Since I am giving my knees a rest this week, I took the opportunity to bring my bike into Ace Wheelworks for some love. During this time of year, I fully expected to be without bike for at least five days, and was happily surprised when I was asked to make an appointment. I dropped my bike off at 7:30 Monday evening, and was told it would be ready by 5pm on Tuesday. I expressed my surprise that it would be ready so quickly, to which the girl behind the counter replied “Aren’t appointments fun?”

Walking into the shop last night was encouraging to say the least. The place was mobbed, but not chaotic. There were eight mechanics in the shop, and at least that many other employees on the floor and behind the register, each helping a customer, plus my bike was ready as promised. There’s the proof that the rise in gas prices can be turned into a positive. Rising gas prices are causing more people to reconsider driving to work, and are adopting cycling. More bike riders means busier bike shops which in turn creates a higher demand for mechanics and salespersons in the community which creates jobs as well as a higher demand for manufacturers of bikes and related products.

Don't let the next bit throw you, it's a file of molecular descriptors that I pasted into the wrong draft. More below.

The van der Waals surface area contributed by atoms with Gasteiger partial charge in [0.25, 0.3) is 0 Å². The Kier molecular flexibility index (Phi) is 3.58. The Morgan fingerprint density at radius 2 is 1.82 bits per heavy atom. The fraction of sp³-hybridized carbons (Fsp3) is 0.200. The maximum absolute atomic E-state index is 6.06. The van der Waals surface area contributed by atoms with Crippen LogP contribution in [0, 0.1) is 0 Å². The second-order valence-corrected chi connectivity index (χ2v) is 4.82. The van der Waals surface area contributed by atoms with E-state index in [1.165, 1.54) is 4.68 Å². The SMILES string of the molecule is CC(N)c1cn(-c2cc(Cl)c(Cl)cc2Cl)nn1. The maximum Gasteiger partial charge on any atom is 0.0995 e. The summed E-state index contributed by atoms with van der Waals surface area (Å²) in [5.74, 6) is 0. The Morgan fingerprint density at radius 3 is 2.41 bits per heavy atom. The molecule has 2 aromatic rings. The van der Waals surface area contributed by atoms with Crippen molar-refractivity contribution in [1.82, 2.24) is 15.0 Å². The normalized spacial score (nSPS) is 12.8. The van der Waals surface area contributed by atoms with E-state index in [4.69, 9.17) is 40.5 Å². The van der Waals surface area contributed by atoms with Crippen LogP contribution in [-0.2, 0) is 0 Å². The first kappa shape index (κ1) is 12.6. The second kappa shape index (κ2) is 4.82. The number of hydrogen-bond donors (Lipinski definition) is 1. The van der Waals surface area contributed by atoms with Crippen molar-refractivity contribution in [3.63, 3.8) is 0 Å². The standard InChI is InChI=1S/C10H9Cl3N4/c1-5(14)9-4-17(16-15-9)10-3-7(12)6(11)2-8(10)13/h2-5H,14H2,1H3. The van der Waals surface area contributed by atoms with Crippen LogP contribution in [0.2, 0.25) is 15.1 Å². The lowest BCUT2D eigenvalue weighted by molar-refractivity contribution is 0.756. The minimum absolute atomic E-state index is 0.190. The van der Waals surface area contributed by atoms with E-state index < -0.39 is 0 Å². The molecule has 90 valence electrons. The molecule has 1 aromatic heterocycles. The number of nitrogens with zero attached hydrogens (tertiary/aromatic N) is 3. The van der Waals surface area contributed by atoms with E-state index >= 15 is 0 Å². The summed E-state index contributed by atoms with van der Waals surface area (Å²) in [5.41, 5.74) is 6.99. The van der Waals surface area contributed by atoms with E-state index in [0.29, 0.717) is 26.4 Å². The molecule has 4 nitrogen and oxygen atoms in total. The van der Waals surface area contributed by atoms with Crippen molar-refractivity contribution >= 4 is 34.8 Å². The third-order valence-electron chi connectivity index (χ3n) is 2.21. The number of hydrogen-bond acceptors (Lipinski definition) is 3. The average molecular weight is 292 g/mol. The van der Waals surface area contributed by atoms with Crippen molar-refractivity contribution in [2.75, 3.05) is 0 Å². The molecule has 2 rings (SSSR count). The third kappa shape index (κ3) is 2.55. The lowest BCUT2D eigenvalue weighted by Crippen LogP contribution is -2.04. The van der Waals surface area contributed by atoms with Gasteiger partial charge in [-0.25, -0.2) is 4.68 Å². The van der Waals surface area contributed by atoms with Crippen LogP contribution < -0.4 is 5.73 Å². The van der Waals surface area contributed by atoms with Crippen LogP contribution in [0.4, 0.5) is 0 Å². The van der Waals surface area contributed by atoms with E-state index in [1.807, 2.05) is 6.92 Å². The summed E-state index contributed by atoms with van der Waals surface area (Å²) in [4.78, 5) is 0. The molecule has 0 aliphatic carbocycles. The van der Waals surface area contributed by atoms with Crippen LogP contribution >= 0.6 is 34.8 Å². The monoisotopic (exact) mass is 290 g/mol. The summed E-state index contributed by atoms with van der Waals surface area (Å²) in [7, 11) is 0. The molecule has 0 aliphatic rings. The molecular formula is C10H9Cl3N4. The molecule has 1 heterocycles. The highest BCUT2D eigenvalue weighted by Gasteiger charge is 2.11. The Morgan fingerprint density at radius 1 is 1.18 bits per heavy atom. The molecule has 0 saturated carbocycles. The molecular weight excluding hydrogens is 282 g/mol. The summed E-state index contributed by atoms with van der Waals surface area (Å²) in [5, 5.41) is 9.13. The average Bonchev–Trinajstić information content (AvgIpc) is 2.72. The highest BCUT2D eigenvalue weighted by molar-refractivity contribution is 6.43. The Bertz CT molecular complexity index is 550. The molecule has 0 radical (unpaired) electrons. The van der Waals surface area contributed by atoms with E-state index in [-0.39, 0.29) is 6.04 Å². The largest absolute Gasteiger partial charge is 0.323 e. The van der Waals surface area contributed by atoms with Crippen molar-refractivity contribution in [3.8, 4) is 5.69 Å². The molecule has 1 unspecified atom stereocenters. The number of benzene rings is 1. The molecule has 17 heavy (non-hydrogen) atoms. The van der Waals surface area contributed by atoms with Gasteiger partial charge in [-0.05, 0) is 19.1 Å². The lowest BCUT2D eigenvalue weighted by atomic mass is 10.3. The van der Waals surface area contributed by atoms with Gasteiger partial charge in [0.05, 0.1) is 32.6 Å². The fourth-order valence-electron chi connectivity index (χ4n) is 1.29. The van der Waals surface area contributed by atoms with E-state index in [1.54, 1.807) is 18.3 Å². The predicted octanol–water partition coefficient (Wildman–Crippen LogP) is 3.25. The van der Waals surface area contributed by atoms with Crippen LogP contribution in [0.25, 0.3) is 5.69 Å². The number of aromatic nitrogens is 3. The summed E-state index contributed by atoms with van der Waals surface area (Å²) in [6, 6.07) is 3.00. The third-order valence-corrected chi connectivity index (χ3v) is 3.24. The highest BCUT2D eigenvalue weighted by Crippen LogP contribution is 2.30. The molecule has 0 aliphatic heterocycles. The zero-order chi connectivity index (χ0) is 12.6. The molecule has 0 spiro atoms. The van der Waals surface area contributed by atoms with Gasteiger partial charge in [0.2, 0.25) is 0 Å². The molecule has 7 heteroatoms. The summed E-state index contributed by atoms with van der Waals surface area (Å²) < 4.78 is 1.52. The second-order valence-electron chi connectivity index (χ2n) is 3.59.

Granted, the transition will not be without its growing pains while each side of the equation settles and a balance is found, much the same with the shifting MBTA supply/demand equilibrium. There are more and more people riding the T rather than driving each day, which puts more stress on an already stressed public transit system. Yes, increased ridership will give more money to the cash-strapped MBTA, but the money will not be an immediate fix. It’s going to get crowded, there are going to be delays, and things will get worse before they get better. Bike shops are more flexible and can handle increased volume more quickly because their cashflow is far more liquid. As a businessowner, one can see a rise in customers, service slips, and sales and can hire more employees fairly quickly to handle the rise. The T has far more red tape to work through, and it’s not a question of manpower alone, but of comissioning new trains and even such largescale projects as bolstering the supports on the Longfellow bridge to allow the Red Line to return to full steam between MGH and Kendall. The change probably won’t be quick or easy, but there are clear signs all over that we, as a society, are beginning to make changes in the way we live our lives. Changes that are necessary to make if we are going to avoid collapsing in on ourselves.